Posted on January 28, 2019

NBC News’ Tom Brokaw Apologizes for Hispanic ‘Assimilation’ Remarks

Caitlin Oprysko, Politico, January 28, 2019

NBC News veteran Tom Brokaw apologized Sunday evening for comments he made earlier in the day on “Meet the Press” calling for Hispanics in the U.S. to “work harder at assimilation.”

The comments from the former host of “NBC Nightly News” sparked a quick backlash both on social media and on set from PBS “NewsHour” White House correspondent Yamiche Alcindor, who also appeared on the same “Meet the Press” panel. Hours after his comments aired, Brokaw apologized online.

“I am sorry, truly sorry, my comments were offensive to many. The great enduring American tradition of diversity is to be celebrated and cherished,” he wrote on Twitter, part of a flurry of posts backtracking on his earlier remarks. “I am sorry — I never intended to disparage any segment of our rich, diverse society which defines who we are. … Finally, I am sorry I failed to convey my strong belief that diversity — dynamic and inclusive is what makes America.”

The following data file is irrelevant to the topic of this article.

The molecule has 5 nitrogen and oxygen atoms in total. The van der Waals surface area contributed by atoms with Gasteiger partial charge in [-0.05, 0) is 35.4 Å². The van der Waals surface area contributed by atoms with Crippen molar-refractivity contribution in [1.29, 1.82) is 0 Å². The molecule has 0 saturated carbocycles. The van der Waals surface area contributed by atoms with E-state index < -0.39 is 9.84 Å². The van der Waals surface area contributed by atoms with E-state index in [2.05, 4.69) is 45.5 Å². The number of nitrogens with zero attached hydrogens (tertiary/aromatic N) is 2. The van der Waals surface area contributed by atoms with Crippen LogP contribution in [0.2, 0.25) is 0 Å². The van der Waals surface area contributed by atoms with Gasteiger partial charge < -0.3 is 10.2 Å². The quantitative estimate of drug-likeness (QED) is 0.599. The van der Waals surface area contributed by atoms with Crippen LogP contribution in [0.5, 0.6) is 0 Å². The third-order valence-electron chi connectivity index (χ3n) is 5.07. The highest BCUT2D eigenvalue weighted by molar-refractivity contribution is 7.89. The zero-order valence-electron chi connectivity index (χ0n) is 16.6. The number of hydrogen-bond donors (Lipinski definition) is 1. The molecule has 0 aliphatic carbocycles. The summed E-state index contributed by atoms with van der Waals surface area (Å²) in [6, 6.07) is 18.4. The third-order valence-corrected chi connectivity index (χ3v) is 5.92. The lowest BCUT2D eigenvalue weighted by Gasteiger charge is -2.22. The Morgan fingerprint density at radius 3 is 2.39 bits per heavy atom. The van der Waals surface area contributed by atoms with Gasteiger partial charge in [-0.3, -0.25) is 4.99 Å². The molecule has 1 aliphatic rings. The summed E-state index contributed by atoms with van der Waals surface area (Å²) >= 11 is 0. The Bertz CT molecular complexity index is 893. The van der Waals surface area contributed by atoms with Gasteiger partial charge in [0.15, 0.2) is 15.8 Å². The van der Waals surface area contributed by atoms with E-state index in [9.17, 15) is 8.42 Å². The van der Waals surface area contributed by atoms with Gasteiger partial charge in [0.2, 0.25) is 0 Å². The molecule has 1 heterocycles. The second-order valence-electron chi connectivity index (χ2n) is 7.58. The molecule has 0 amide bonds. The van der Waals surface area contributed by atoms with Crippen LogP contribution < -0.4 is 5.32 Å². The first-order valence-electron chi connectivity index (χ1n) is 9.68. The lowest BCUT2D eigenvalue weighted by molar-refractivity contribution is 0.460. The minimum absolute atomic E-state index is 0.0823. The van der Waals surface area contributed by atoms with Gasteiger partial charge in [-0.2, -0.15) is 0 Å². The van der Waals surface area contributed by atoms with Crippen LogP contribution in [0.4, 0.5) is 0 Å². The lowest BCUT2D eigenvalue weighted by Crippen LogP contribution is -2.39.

{snip} But he said that there are also some who are simply opposed to welcoming Hispanics into the American fold due to the color of their skin.

“Also, I hear, when I push people a little harder, ‘Well, I don’t know whether I want brown grandbabies,’” he said. “I mean, that’s also a part of it. It’s the intermarriage that is going on and the cultures that are conflicting with each other.”

He continued: “I also happen to believe that the Hispanics should work harder at assimilation. That’s one of the things I’ve been saying for a long time. You know, they ought not to be just codified in their communities but make sure that all their kids are learning to speak English, and that they feel comfortable in the communities. And that’s going to take outreach on both sides, frankly.”

Among those who voiced their displeasure with Brokaw online was Rep. Joaquín Castro (D-Texas), whose twin brother Julián Castro is running for president.


“I would just say that we also need to adjust what we think of as America. You’re talking about assimilation. I grew up in Miami, where people speak Spanish, but their kids speak English,” the PBS correspondent told Brokaw. “And the idea that we think Americans can only speak English, as if Spanish and other languages wasn’t always part of America, is, in some ways, troubling.”